Africa Great Lakes Democracy Watch

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Africa Great Lakes Democracy Watch Blog. Our objective is to promote the institutions of democracy,social justice,Human Rights,Peace, Freedom of Expression, and Respect to humanity in Rwanda,Uganda,DR Congo, Burundi,Sudan, Tanzania, Kenya,Ethiopia, and Somalia. We strongly believe that Africa will develop if only our presidents stop being rulers of men and become leaders of citizens. We support Breaking the Silence Campaign for DR Congo since we believe the democracy in Rwanda means peace in DRC. Follow this link to learn more about the origin of the war in both Rwanda and DR Congo:

Monday, September 13, 2010

Kagame Enemies Are Threatening his Inner Cycle:Ex-allies want Kagame out

From Publiceyesnews
Nairobi – Once Rwandan President Paul Kagame’s most trusted allies, who fought alongside him to end the 1994 genocide, some of his exiled former comrades-in-arms are now spearheading calls to oust him.

Kagame has often silenced Hutu opposition with accusations of pro-genocide ideology but the fiercest challenge to his rule is emerging from his erstwhile close circle of Tutsi rebels from the Ugandan diaspora.
Four of them co-authored a document which AFP obtained on Tuesday, September 7 accusing Kagame of being authoritarian, corrupt and driving the country back towards a conflict on the same scale as the 1994 massacres.
“The people of Rwanda, together with rest of the international community, have a moral duty to work to end this repressive system of government,” the 60-page report said.
Among the authors are General Faustin Kayumba Nyamwasa, a former army chief who survived a June assassination attempt in South Africa, and Patrick Karegeya, a former intelligence chief who fled Rwanda in 2007.
Second term
The other two are Theogene Rudasingwa, a former Kagame chief of staff, and Gerald Gahima, former prosecutor general.
Kagame, in power since 1994, was on Monday, September 6 sworn in for a second term that should be his last.
Sixteen years after they helped him end the genocide, many of his former brothers-in-arms have either been distanced, are dead or in exile.
“When Kayumba fled, the scale of the crisis became obvious,” said Rwanda specialist Andre Guichaoua.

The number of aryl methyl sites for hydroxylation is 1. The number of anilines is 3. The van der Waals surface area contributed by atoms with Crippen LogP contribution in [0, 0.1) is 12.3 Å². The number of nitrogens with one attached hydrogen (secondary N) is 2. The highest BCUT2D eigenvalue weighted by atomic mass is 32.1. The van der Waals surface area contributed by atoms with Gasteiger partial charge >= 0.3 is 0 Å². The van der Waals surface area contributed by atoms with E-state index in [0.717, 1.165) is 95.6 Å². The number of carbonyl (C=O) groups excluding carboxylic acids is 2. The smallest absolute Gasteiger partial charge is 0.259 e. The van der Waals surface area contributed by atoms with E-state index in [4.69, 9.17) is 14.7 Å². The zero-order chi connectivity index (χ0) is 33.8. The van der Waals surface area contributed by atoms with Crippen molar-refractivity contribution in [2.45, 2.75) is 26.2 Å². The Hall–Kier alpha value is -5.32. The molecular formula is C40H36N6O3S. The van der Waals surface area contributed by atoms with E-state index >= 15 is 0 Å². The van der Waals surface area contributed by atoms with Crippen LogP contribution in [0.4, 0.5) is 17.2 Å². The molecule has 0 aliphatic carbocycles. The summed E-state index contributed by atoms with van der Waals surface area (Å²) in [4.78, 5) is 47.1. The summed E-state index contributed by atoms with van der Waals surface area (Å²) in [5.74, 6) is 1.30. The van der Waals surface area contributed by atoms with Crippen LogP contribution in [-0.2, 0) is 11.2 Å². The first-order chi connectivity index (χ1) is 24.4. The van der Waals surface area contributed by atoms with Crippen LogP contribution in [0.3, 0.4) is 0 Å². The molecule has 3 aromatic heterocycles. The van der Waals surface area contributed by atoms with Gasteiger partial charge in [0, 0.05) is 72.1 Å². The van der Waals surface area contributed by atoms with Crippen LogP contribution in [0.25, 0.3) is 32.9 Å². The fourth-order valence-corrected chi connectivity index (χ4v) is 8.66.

The defections, which started in the mid 1990s, have continued over the years and have grown to include former members of the inner circle.
In 2005 Karegeya, the former all-powerful head of external security, demoted to army spokesperson, was imprisoned for insubordination. He fled two years later, first to Uganda, then to South Africa.
Earlier this year Kayumba Nyamwasa, who was army chief of staff until 2001, followed.
In the months following his exile, several officers were arrested, for indiscipline, immorality or graft.
Kayumba and Karegeya have been accused of being behind a series of grenade attacks in Kigali.
“All those who were not part of the Ugandan nucleus have been progressively eliminated. The dissension is now within this nucleus,” Guichaoua said.
Kayumba’s defection is the most serious “for he was likely to represent an alternative to Kagame and receive support abroad”, he added.
On June 19, three weeks after criticising Kagame in a Ugandan daily, Kayumba was shot in the stomach in mysterious circumstances in Johannesburg.
Nothing was stolen during the attack and Kigali denied any involvement. But Pretoria said security operatives from an unnamed African country were involved.
Power is increasingly centred around Kagame alone, rather than in the hands of a united RPF and the president is increasingly “isolated within the army”, Guichaoua said.
“The so-called ‘dissensions in the inner circle’ can also be seen as the consequence of the widening of the ruling group,” an RPF member told AFP.
“Those who grew disgruntled are people who failed to adapt to change i.e. the widening of the RPF membership…a lesser role for the security organs and the emergence of a new generation,” he said.
“This is not a trend that should be seen only as a narrowing or a regression.”
Karegeya and Kayumba are privy to the regime’s darkest secrets. Their margin for manoeuvre on the international scene is limited by war crimes allegations against them but the two represent a serious challenge to Kagame, in particular if they can obtain outside support.
Kagame also downplays the importance of those who flee the country.
“I think there are more crises in the minds of outsiders about the RPF than there are within the RPF”, he said last month.

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